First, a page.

It’s Labor Day, so I’m going to be lazy and use this photo that popped up in my Facebook memories from last year. This is official Metro-funded public art, part of a series of works called “Watermarks” commissioned in the aftermath of the 2010 flood. “Tool Fire” (2013), situated on the Shelby Park Greenway near the pedestrian bridge, commemorates the volunteers who helped clean out homes, and the tools they would pile at the street for other volunteers who came later, according to the artist, Christopher Fennell. Not everyone is a fan, but for anyone climbing up the spiral to the bridge, it means you made it to the top, and it’s a nice place to sit.

Located just steps to the west of the Cumberland River Pedestrian Bridge, on the Shelby Bottoms (west) side. The closest parking is on the other side of the river, at the trailhead on Two Rivers Parkway at Wave Country Wave Pool and the Two Rivers Skatepark. Or rent a bike at Shelby Park and head up the greenway and give that hill a try!

Tunnel of art


You know what doesn’t work well when sweat from your forehead pours on it? iPhones don’t. I took these on a July bike ride, and it wasn’t easy!

There is both official and unofficial public art along Nashville’s greenways; this falls in the official category. And the recent category, too, as these murals went up on both ends of the Two Rivers Tunnel in May. Dante Bard and Troy Duff produced these murals as part of Metro Arts THRIVE project. The one above is at the east end of the tunnel and is Duff’s work; Bard’s work below is on the west end.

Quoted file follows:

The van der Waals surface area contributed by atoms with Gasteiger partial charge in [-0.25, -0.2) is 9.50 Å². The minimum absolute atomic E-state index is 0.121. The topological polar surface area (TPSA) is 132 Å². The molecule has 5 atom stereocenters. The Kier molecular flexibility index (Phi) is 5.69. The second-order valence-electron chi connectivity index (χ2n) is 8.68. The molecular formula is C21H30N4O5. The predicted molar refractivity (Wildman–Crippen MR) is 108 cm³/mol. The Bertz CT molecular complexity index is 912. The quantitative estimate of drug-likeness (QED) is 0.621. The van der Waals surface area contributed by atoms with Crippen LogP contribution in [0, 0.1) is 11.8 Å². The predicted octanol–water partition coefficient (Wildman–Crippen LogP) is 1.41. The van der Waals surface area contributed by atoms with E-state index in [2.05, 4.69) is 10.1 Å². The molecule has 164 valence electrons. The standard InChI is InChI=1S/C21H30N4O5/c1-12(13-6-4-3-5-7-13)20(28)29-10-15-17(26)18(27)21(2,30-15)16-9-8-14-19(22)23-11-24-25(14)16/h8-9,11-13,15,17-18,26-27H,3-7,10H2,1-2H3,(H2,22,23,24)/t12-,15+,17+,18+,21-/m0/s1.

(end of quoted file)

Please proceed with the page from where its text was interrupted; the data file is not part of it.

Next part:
Located on the stretch of greenway that links the Shelby Bottoms greenway to the Stone River greenway, under the Briley Parkway between the Two Rivers water park and the Cumberland pedestrian bridge. Park at the water park and walk north up the greenway, or grab a bike and zip past them as you fly by. Just remember to yield to pedestrians! “On your left!”

A bridge, a thread

Hey, my first post about “official” public art! The 28th/31st Ave connector is more than just a road and a bridge. It helps to correct a legacy of segregation – the physical separation of  historically African-American North Nashville from the wealthy and historically white West End. The bridge itself is labeled as the Francis S. Guess Connector, in honor of a major Nashville civic and civil rights leader.  Artist David Dahlquist, who Metro contracted to do the artwork for the bridge and two nearby bus shelters, chose a needle and thread theme to represent the binding together of these long divided communities. And trust me, getting from the TSU/Fisk area over to West End was something of a pain before this road was built. The bridge literally goes over the tracks that once divided North from West (and note that much of North Nashville is pretty close to due west from downtown – actual directions and place names don’t always correspond in Nashville).  Above are some of the panels along the bridge, while below is one of the two bus shelters at the south end of the bridge. At the bottom, you can see an example of the thread motif that runs all along the bridge.

Metro also commissioned music for the bridge, and Christopher Farrell  of the Nashville Symphony and Alias Chamber Ensemble followed the theme with “Needle and Thread.”

Located, where else, along the 28th/31st Ave connector.

Blog at WordPress.com.

Up ↑